To Insure Promptness. An old and new tradition.

To Insure Promptness. An old and new tradition.

Written By Jeffrey Gitomer

KING OF SALES, The author of seventeen best-selling books including The Sales Bible, The Little Red Book of Selling, and The Little Gold Book of Yes! Attitude. His live coaching program, Sales Mastery, is available at

To Insure Promptness. An old and new tradition.

Ever leave a tip?

Sure you did. And most of the time you leave a tip, it’s based on the service or the quality that you perceive. Sometimes it’s a combination of qualities: Food plus server.

But these days, tipping has changed. Everyone seems to have their hand out, asking — no, begging — for more money. If you go into a Starbucks, there’s the familiar plastic bin by the cash register that’s always filled to some varying degree with change and a few bucks. Sometimes it’s a jar. Sometimes it’s a fish bowl. But it’s ever present where you see a counter and some servers.

What the workers are really saying is, “My company doesn’t pay me enough, so I need to beg you for more.”

Now I know this seems a bit harsh. “Oh, those poor people slaving behind the counter.” But the bottom line is, the company that employs them is making huge profits while their front line people predominantly starve. People on the front lines are always the lowest paid. I wish I understood it. But I don’t. No, I’m not a socialist, but I am a pragmatist.

That’s one way of looking at tipping. Let’s take a look at another way: Suppose EVERYBODY on the front lines of service had to EARN tips.

Ever go to an airport? If you’re like me, and you check a bag (or two), you go to a skycap. Skycaps work for tips. I know this, and I tip liberally as a result of it. The skycaps at the airport in


North Carolina
(my home airport) are the best in the


They’re friendly. They’re helpful. And they don’t have a jar out. They do the same excellent job — whether they’re tipped or not.

But suppose EVERYBODY in the airport worked for tips. People at the ticket counter, the flight attendants, and the people in baggage claim. Can you imagine if they HAD to work for tips? At the end of a day, they’d go home with no money, griping to their significant other about the lousy tippers at the airport — never for one second thinking that maybe their lousy service and poor attitude contributed to their negligible income.

But wait! There’s more! Think of all the other rude front line people in the world. How about the administrative people in a doctor’s office? Would you tip them? What about gatekeepers when you’re making a cold call? Would you tip them? What about sales clerks who ignore you when you’re shopping? Would you tip them? I doubt it.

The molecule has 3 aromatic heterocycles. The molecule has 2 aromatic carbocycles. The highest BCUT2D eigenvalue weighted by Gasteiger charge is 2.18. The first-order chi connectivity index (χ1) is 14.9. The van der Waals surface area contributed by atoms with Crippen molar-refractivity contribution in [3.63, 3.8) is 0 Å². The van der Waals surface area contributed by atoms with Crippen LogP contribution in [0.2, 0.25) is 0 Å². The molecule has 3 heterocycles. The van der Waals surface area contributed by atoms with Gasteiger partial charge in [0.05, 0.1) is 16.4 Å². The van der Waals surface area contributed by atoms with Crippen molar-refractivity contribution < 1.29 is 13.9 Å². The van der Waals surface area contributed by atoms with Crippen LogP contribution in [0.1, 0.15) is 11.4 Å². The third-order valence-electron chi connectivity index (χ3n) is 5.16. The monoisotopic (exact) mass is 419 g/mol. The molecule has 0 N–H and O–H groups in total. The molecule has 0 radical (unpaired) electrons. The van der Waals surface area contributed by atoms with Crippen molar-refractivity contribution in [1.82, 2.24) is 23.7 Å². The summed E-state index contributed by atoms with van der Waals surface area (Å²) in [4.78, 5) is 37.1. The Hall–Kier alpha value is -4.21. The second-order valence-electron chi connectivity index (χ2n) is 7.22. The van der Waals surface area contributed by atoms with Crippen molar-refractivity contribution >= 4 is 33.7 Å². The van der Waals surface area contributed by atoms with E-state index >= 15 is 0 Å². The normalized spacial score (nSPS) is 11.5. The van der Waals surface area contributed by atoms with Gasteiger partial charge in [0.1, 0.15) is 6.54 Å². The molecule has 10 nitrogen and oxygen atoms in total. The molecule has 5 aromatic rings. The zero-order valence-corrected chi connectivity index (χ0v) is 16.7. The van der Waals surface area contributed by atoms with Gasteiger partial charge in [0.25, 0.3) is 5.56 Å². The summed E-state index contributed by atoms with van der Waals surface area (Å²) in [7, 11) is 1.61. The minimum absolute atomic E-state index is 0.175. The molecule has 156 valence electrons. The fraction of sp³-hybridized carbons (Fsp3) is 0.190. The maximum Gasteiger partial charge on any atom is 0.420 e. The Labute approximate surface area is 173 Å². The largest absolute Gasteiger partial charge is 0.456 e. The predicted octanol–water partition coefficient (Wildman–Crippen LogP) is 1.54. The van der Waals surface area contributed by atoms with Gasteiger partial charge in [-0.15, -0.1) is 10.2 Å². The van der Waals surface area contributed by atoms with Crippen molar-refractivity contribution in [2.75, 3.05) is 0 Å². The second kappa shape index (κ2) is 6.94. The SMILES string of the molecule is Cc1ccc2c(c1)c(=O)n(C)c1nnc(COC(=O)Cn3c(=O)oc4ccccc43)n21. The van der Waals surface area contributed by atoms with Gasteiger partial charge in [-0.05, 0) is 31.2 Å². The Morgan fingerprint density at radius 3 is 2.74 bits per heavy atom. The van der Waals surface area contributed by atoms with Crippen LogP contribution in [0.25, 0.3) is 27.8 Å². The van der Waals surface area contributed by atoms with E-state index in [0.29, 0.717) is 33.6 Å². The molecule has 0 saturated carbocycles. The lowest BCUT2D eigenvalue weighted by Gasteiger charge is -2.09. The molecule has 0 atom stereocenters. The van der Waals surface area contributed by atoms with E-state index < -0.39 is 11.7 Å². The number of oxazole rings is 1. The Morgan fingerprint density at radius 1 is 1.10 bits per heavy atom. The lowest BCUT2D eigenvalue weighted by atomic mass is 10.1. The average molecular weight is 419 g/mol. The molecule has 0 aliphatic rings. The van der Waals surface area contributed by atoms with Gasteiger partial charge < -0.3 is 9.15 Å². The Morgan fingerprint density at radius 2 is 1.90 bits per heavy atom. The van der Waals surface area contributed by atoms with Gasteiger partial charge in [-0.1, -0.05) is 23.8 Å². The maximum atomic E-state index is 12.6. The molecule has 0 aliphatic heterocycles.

At the root of a tip you’ll find friendliness, helpfulness, and service. But there’s a secret. In order to perform this you have to have the desire to serve. And you have to display the pride that goes along with giving great service.

No successful server is ever going to say, “I’m doing the best I can,” or “They don’t pay me enough to do that,” or “It’s not my job.”

The point here is that service has nothing to do with the company. Service has everything to do with the people who work for the company.

Ever go to a hotel? The doorman is friendly because he works on tips. The bellman is friendly because he works on tips. So why doesn’t the front desk clerk work on tips?

It’s interesting to note that many bellmen work at the same hotel for years, while the front desk position turns over as much as 400% a year.

How do you serve? Could you earn tips?

Think about the last server you had in a restaurant. Think about how they should have served and convert that to your service.

Here are 4.5 “tips to earn the tip.” (Even if it’s not in the form of money.)

1. Start with a smile. Smiles are contagious. People want to know you’re happy.

2. Engage in a friendly manner. Start with your name. Stop when it comes to your canned pitch. Why don’t you say something like, “This is a great restaurant. You’re gonna have a great meal.” Make a statement that gives others comfort.

3. Help others sincerely and without expectation. Your job is to serve. Do that with excellence and all will be well.

4. Tell them how nice it was to serve them. Be sincere. That’s no problem if you’ve been sincere all along.

4.5 Thank them. The best way to end your encounter is to say, “Thanks for being my customer. Hope to see you again soon.”

If you serve like you’re working for tips, your reward will be much more than financial; it will be personal fulfillment. That’s the tip you give yourself.

Sometimes the best tip you can give others isn’t money. For example, I often give a signed copy of my book to people I feel went above and beyond their duty. For you, if you haven’t written your book yet, it might be dried flowers from your garden, or something that you made, or a keepsake that costs a buck or two. You can find tons of them at little gift stores. A small gift is most often better than a monetary tip — because it’s from the heart.

The best tip of all that you can give to others is a kind word of thanks, or a compliment. They love hearing it from customers because they probably never hear it from their boss.

Jeffrey Gitomer, author of The Little Black Book of Connections, and The Little Red Book of Sales Answers. President of Charlotte-based Buy Gitomer, he gives seminars, runs annual sales meetings, and conducts internet training programs on selling and customer service at He can be reached at 704/333-1112 or e-mail to

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Don’t even think about reproducing this document without written permission from Jeffrey H. Gitomer and Buy Gitomer, Inc 704/333-1112